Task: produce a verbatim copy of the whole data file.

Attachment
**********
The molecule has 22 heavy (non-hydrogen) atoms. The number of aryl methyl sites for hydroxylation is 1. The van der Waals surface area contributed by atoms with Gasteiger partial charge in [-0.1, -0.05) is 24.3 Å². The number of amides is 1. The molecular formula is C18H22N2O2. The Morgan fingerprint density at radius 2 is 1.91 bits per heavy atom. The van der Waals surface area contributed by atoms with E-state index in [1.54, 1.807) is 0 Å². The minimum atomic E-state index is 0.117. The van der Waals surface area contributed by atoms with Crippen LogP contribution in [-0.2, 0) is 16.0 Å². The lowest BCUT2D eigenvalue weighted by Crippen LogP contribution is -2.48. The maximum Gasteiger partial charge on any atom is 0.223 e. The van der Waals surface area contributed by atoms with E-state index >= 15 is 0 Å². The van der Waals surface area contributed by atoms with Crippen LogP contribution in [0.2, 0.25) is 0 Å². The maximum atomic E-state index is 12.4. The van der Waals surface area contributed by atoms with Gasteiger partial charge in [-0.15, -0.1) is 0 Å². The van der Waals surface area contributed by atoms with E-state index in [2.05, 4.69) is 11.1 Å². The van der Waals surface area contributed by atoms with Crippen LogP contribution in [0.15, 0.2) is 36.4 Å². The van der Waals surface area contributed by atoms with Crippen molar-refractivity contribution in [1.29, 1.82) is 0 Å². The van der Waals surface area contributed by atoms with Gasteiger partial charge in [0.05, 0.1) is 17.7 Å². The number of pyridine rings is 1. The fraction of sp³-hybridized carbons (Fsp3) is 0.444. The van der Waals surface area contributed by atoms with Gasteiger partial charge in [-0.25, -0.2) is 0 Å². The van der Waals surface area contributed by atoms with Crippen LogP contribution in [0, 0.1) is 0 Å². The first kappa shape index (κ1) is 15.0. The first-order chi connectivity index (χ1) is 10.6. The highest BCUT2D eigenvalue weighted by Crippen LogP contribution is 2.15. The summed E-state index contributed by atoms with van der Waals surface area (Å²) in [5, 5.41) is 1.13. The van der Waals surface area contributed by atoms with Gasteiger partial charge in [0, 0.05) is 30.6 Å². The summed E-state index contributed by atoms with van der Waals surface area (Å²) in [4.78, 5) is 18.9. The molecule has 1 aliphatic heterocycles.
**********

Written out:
The molecule has 22 heavy (non-hydrogen) atoms. The number of aryl methyl sites for hydroxylation is 1. The van der Waals surface area contributed by atoms with Gasteiger partial charge in [-0.1, -0.05) is 24.3 Å². The number of amides is 1. The molecular formula is C18H22N2O2. The Morgan fingerprint density at radius 2 is 1.91 bits per heavy atom. The van der Waals surface area contributed by atoms with E-state index in [1.54, 1.807) is 0 Å². The minimum atomic E-state index is 0.117. The van der Waals surface area contributed by atoms with Crippen LogP contribution in [-0.2, 0) is 16.0 Å². The lowest BCUT2D eigenvalue weighted by Crippen LogP contribution is -2.48. The maximum Gasteiger partial charge on any atom is 0.223 e. The van der Waals surface area contributed by atoms with E-state index >= 15 is 0 Å². The van der Waals surface area contributed by atoms with Crippen LogP contribution in [0.2, 0.25) is 0 Å². The maximum atomic E-state index is 12.4. The van der Waals surface area contributed by atoms with Gasteiger partial charge in [-0.15, -0.1) is 0 Å². The van der Waals surface area contributed by atoms with E-state index in [2.05, 4.69) is 11.1 Å². The van der Waals surface area contributed by atoms with Crippen LogP contribution in [0.15, 0.2) is 36.4 Å². The van der Waals surface area contributed by atoms with Crippen molar-refractivity contribution in [1.29, 1.82) is 0 Å². The van der Waals surface area contributed by atoms with Gasteiger partial charge in [0.05, 0.1) is 17.7 Å². The number of pyridine rings is 1. The fraction of sp³-hybridized carbons (Fsp3) is 0.444. The van der Waals surface area contributed by atoms with Gasteiger partial charge in [-0.25, -0.2) is 0 Å². The van der Waals surface area contributed by atoms with Crippen LogP contribution in [0, 0.1) is 0 Å². The first kappa shape index (κ1) is 15.0. The first-order chi connectivity index (χ1) is 10.6. The highest BCUT2D eigenvalue weighted by Crippen LogP contribution is 2.15. The summed E-state index contributed by atoms with van der Waals surface area (Å²) in [5, 5.41) is 1.13. The van der Waals surface area contributed by atoms with Gasteiger partial charge in [0, 0.05) is 30.6 Å². The summed E-state index contributed by atoms with van der Waals surface area (Å²) in [4.78, 5) is 18.9. The molecule has 1 aliphatic heterocycles.